Topic Review
Cytokines as Selected Biomarkers of Depression
Depression is one of the leading mental illnesses worldwide and lowers the quality of life of many. According to WHO, about 5% of the worldwide population suffers from depression. Studies report a staggering global prevalence of 27.6%, and it is rising. Professionally, depression belonging to affective disorders is a psychiatric illness, and the category of major depressive disorder (MDD) comprises various diagnoses related to persistent and disruptive mood disorders. Due to this fact, it is imperative to find a way to assess depression quantitatively using a specific biomarker or a panel of biomarkers that would be able to reflect the patients’ state and the effects of therapy. Cytokines, hormones, oxidative stress markers, and neuropeptides are studied in association with depression. 
  • 20
  • 31 Jan 2023
Topic Review
Thalassotherapy for Improving Well-Being and Post-Oncology Recovery
Cancer treatments have undergone significant advances, although they are not exempt from side effects, including skin toxicity. Different studies show that skin care for cancer patients can be effective in reducing sequelae such as inflammation, xerosis, skin rash, and radiodermatitis, among others. It is necessary to implement measures that improve the patient’s well-being and, therefore, thalassotherapy techniques and the marine environment could be an effective resource to achieve this goal. Thalassotherapy is the combined use of marine elements (water, algae, mud and climate), in a marine environment for healing and well-being improvement purposes. 
  • 19
  • 31 Jan 2023
Topic Review
The Social Determinants of Health
The five main areas of social determinants of health (SDOH) are economic stability, healthcare access and quality, education access and quality, social and community context, and the neighborhood and built environment. Each of these domains can be further detailed by specific factors that may go on to affect a patient’s quality of life and health.
  • 37
  • 29 Jan 2023
Topic Review
Emergencies of Patients with Temporomandibular Disorders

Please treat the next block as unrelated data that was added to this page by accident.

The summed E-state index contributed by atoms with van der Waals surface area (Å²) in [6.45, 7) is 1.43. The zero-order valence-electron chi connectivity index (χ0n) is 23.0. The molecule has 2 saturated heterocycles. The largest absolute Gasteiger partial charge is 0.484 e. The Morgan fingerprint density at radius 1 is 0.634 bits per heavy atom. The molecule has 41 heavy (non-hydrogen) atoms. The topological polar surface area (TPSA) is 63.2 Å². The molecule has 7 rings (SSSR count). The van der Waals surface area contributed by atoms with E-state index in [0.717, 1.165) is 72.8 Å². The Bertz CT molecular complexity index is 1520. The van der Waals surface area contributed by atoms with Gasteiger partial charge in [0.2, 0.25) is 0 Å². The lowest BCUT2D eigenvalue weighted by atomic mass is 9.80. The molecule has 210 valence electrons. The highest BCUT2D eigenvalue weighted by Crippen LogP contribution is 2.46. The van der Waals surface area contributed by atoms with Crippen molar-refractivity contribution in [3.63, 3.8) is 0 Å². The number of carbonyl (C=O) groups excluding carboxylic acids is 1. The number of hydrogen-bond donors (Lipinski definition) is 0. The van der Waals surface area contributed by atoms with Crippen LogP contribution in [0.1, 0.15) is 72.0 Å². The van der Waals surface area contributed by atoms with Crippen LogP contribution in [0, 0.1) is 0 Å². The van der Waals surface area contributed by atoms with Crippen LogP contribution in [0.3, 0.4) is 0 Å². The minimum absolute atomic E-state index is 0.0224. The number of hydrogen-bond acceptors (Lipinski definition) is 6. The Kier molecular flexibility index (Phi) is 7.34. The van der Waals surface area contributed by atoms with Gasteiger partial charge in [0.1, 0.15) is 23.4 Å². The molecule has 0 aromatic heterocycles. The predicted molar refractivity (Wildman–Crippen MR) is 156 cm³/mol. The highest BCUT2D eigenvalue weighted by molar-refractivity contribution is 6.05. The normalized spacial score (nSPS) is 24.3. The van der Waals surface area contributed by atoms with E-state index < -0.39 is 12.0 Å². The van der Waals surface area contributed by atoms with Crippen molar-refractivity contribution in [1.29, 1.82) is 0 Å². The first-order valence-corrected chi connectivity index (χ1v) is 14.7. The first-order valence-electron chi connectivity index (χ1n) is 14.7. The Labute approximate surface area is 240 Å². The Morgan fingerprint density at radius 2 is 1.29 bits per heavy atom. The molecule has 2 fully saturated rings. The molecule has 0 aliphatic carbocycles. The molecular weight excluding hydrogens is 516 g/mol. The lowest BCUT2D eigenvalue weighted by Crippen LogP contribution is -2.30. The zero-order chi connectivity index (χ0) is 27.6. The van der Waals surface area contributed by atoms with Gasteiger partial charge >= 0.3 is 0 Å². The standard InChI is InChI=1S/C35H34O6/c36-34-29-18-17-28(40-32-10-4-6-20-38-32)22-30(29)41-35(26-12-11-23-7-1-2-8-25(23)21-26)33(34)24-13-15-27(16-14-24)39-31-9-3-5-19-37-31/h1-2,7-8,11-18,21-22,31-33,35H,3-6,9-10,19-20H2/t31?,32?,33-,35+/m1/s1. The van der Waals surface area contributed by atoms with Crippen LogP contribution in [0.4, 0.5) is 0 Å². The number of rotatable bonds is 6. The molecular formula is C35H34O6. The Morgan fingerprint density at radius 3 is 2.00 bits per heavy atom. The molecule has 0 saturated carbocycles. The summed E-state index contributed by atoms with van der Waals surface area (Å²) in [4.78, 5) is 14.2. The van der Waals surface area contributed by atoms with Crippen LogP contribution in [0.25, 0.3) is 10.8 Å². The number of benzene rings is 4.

Temporomandibular disorder is a musculoskeletal disease with complex, multifactorial etiology regarding improper functioning of the stomatognathic system (masticatory muscles, temporomandibular joints, and surrounding structures). Here presents medical emergencies occurring among patients treated for temporomandibular disorders, which tend to constitute a severe difficulty for practitioners during their clinical practice. Examples of the most common emergencies of this type are disc displacement without reduction and a sudden contraction of the inferior part of the lateral pterygoid muscle. The latter occurs in cases of uncontrolled and incorrect use of the anterior repositioning splints and the hypertrophy of the coronoid process of the mandible. 
  • 22
  • 29 Jan 2023
Topic Review
Feeding Abilities in Achondroplasia Patients
Achondroplasia is an autosomal dominant genetic disease representing the most common form of human skeletal dysplasia: almost all individuals with achondroplasia have identifiable mutations in the fibroblast growth factor receptor type 3 (FGFR3) gene. The cardinal features of this condition and its inheritance have been well-established, but the occurrence of feeding and nutritional complications has received little prominence. In infancy, the presence of floppiness and neurological injury due to foramen magnum stenosis may impair the feeding function of a newborn with achondroplasia. Along with growth, the optimal development of feeding skills may be affected by variable interactions between midface hypoplasia, sleep apnea disturbance, and structural anomalies. Anterior open bite, prognathic mandible, retrognathic maxilla, and relative macroglossia may adversely impact masticatory and respiratory functions. Independence during mealtimes in achondroplasia is usually achieved later than peers. Early supervision of nutritional intake should proceed into adolescence and adulthood because of the increased risk of obesity and respiratory problems and their resulting sequelae.